AffiliationUniv Arizona, Hematol & Oncol
endoscopic retrograde cholangiopancreatography
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CitationSuliman M S, Singh M M, Zaheer K, et al. (October 04, 2019) Is It Really SUMP Syndrome? A Case Report. Cureus 11(10): e5837. doi:10.7759/cureus.5837
RightsCopyright © 2019 Suliman et al. This is an open access article distributed under the terms of the Creative Commons Attribution License CC-BY 3.0., which permits unrestricted use, distribution, and reproduction in any medium, provided the original author and source are credited.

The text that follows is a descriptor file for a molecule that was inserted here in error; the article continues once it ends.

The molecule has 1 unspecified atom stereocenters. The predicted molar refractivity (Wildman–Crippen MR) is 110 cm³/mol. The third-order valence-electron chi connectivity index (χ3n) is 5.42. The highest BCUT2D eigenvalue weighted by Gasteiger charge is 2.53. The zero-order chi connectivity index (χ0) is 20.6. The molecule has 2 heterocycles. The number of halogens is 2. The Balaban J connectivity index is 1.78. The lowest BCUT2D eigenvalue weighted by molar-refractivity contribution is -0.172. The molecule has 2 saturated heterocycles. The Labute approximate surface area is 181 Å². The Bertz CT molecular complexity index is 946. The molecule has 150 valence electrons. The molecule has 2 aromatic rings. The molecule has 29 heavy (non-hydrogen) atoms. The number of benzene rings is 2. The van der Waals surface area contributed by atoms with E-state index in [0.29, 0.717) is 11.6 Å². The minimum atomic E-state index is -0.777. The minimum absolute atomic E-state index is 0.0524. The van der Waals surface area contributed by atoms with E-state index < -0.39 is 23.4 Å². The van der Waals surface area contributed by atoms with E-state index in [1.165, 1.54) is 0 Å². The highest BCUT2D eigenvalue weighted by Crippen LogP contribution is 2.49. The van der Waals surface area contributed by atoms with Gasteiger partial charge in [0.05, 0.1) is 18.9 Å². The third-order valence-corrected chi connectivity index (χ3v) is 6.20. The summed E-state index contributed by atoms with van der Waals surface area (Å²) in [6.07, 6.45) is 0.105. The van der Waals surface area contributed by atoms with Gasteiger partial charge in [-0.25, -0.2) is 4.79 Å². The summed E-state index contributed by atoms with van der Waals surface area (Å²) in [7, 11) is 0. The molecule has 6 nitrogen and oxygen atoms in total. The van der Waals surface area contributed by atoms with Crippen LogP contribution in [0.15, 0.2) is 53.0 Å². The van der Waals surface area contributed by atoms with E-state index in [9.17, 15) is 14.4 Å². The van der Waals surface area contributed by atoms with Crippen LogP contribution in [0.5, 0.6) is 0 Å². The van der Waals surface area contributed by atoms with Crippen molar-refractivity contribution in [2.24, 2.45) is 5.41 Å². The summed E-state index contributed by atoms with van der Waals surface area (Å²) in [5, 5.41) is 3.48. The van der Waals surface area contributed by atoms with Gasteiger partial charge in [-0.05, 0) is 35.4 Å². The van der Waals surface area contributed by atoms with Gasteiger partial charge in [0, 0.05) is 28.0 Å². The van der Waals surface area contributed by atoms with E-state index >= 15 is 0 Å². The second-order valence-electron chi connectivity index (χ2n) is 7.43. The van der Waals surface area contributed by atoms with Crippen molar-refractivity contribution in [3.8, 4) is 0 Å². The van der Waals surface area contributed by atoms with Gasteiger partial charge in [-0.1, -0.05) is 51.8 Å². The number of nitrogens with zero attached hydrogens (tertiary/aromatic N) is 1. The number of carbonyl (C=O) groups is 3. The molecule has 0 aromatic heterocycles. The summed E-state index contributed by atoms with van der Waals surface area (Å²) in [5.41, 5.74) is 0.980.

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AbstractSump syndrome is a rare, long-term complication with a prevalence ranging from 0% to 9.6% in patients with a history of side-to-side choledochoduodenostomy. Choledochoduodenostomy was originally performed to achieve drainage of the common bile duct in high-risk patients with low morbidity, which was commonly done in the pre-endoscopic retrograde cholangiopancreatography era. “Sump” comes from the segment of the common bile duct between the anastomosis and the ampulla of Vater, which acts as a stagnant reservoir for debris, stones, and static bile. This predisposes patients to changes in the biliary tree with signs and symptoms in relation to that area. If left untreated, cholangitis, pancreatitis, hepatic abscesses, and secondary biliary cirrhosis can develop. Here, we have a case of a 77-year-old male with a history significant for choledochoduodenostomy, who presented with the clinical signs and symptoms of pancreatitis, choledocholithiasis, and urinary tract infection. Computed tomography (CT) scan findings revealed choledocholithiasis and an enlarged common bile duct with smaller adjacent calculi along with pneumobilia consistent with sump syndrome. The patient’s clinical status improved without invasive measures being taken, i.e. endoscopic retrograde cholangiopancreatography. He was subsequently discharged home after improving clinically and no invasive measures were pursued.
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